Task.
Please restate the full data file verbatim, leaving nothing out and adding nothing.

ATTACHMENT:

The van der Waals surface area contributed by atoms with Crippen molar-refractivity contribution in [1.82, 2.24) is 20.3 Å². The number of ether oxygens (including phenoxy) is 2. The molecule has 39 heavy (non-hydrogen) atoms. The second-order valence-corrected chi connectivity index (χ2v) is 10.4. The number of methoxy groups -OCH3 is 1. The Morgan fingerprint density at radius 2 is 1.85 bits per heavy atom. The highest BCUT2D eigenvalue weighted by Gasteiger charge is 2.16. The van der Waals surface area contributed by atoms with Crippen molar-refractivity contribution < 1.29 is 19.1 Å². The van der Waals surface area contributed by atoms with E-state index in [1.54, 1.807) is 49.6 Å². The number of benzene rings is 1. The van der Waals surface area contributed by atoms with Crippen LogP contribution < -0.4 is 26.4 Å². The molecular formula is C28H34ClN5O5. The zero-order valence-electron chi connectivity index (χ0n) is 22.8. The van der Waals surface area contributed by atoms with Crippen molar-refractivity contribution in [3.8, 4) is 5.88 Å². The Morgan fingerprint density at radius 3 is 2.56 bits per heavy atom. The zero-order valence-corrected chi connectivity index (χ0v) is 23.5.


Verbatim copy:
The van der Waals surface area contributed by atoms with Crippen molar-refractivity contribution in [1.82, 2.24) is 20.3 Å². The number of ether oxygens (including phenoxy) is 2. The molecule has 39 heavy (non-hydrogen) atoms. The second-order valence-corrected chi connectivity index (χ2v) is 10.4. The number of methoxy groups -OCH3 is 1. The Morgan fingerprint density at radius 2 is 1.85 bits per heavy atom. The highest BCUT2D eigenvalue weighted by Gasteiger charge is 2.16. The van der Waals surface area contributed by atoms with Crippen molar-refractivity contribution < 1.29 is 19.1 Å². The van der Waals surface area contributed by atoms with E-state index in [1.54, 1.807) is 49.6 Å². The number of benzene rings is 1. The van der Waals surface area contributed by atoms with Crippen LogP contribution < -0.4 is 26.4 Å². The molecular formula is C28H34ClN5O5. The zero-order valence-electron chi connectivity index (χ0n) is 22.8. The van der Waals surface area contributed by atoms with Crippen molar-refractivity contribution in [3.8, 4) is 5.88 Å². The Morgan fingerprint density at radius 3 is 2.56 bits per heavy atom. The zero-order valence-corrected chi connectivity index (χ0v) is 23.5.